FOR IMMEDIATE RELEASE
December 10, 2019
A new report by UC Berkeley’s Othering & Belonging Institute finds that temporary and permanent displacements caused by the climate crisis are increasing, but that no legally binding international mechanisms exist to protect those migrants. It calls for new policies that protect climate refugees.
BERKELEY, CA: A report published Tuesday by UC Berkeley’s Othering & Belonging Institute (formerly the Haas Institute) warns that the intensifying climate crisis is increasing the number of refugees forced to cross international borders, and is calling for a new legal mechanism to protect them.
The new report, titled “Climate Refugees: The Climate Crisis and Rights Denied” finds that long-term disasters like sea level rise and desertification, and short-term disasters like storms and fires, are especially threatening for people living in the Global South.
For example, as of 2007, approximately 38 percent of the world’s population lived in coastal areas, with over three-quarters (1.9 billion) living in the Global South and with only 15 such nations containing over 90 percent of the world’s low-elevation coastal zone rural poor.
The report profiles 10 countries that are among those most vulnerable under the climate crisis. Among them are Bangladesh, which is projected to lose 17 percent of its total land to sea level rise by 2050, which would displace an estimated 20 million people, and the Maldives, which could lose the entirety of its 1,200 islands to sea level rise.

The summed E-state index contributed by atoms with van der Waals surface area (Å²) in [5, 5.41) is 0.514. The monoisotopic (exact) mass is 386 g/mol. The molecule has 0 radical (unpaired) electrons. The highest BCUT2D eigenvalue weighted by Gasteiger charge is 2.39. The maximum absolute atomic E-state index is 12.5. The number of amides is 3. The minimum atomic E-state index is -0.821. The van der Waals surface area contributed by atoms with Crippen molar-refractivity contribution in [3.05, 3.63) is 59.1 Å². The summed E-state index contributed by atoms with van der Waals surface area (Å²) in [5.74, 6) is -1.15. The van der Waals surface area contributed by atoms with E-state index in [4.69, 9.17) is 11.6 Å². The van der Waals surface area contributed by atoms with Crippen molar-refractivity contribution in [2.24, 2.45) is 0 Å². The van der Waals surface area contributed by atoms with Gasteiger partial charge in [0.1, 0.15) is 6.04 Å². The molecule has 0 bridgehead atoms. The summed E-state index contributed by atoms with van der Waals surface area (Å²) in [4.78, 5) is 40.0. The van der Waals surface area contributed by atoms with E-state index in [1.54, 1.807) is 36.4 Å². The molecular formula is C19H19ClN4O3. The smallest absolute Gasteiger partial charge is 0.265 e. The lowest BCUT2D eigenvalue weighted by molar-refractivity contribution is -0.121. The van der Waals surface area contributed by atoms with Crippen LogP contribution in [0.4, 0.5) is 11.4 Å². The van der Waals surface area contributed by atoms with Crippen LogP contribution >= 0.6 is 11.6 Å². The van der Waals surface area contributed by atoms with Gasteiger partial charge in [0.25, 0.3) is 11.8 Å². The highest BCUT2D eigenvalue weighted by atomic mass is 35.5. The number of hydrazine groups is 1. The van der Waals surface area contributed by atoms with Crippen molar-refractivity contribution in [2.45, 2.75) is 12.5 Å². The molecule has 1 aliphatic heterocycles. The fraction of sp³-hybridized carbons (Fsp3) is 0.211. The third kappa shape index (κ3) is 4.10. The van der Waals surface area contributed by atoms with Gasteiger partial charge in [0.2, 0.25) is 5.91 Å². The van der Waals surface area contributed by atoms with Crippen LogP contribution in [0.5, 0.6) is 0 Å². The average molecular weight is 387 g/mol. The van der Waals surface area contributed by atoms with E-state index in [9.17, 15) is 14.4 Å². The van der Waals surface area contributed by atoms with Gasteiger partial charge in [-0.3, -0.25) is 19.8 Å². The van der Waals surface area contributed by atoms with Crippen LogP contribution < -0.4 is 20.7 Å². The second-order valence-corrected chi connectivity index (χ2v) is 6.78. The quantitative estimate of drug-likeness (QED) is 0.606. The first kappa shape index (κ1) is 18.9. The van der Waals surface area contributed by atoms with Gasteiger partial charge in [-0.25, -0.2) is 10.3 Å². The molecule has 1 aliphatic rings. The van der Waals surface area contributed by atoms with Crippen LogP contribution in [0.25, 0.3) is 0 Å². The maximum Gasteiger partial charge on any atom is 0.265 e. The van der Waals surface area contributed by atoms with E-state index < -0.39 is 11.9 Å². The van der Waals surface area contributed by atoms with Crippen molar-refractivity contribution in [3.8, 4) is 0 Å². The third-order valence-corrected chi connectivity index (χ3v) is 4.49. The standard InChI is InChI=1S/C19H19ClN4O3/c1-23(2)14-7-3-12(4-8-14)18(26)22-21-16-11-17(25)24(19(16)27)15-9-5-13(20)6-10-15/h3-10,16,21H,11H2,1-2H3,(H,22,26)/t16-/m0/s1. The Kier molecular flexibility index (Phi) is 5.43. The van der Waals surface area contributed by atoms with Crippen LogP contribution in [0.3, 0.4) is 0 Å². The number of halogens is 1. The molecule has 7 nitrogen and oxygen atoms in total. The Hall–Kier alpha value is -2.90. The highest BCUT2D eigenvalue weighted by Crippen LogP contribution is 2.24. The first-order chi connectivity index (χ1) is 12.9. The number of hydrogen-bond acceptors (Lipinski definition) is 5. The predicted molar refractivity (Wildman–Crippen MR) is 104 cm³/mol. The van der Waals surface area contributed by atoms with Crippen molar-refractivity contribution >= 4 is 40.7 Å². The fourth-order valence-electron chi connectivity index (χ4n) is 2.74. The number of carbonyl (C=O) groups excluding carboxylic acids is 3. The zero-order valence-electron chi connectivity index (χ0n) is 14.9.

It also includes interviews with Bertha Isabel Zuniga Cáceres, the General Coordinator of COPINH in Honduras, and Nnimmo Bassey, the Director of the Health of Mother Earth Foundation in Nigeria.
The release date of the report coincides with international Human Rights Day, observed annually on December 10 by the United Nations.
The report also finds that migrants who flee their countries due to short-term natural disasters are only occasionally protected under humanitarian visas and country-specific policies, such as with the United States’ Temporary Protected Status designation. But those protections are often provisional and not legally binding.
Similarly, international migration following long-term natural disasters is not covered under international law except in cases where the host country denies protections for the migrants on the basis of race, religion, membership of a particular social group, or political leaning.
The new report also examines the proximate causes of climate-induced displacement, and probes the legal debates around the term “climate refugee.” It also fills a gap in the conceptual and political framework around international humanitarian responsibility to care for forced migrants.
Specifically, the report urges readers to reconsider the nature of “persecution,” which is a necessary condition for obtaining refugee status under international law. As it stands, the forms of persecution that cause people to flee their countries are typically understood as being derived from an authoritian government, or a local conflict disrupting the stability of the country.
Yet the drivers of the climate crisis cannot be pinned on a single, local actor. Rather, those causes are driven by the global dependence on fossil fuels. Thus, this report advances the notion of “petro-persecution.”
Given these findings, the report argues that a comprehensive framework for climate refugees is necessary, and that this framework must take the form of a revision to the 1951 Convention and Protocol Relating to the Status of Refugees, or the establishment of an entirely new international convention.
Communications and Media Officer
The Othering & Belonging Institute at UC Berkeley is a research institute bringing together scholars, community stakeholders, policymakers, and communicators to identify and challenge the barriers to an inclusive, just, and sustainable society in order to create transformative change.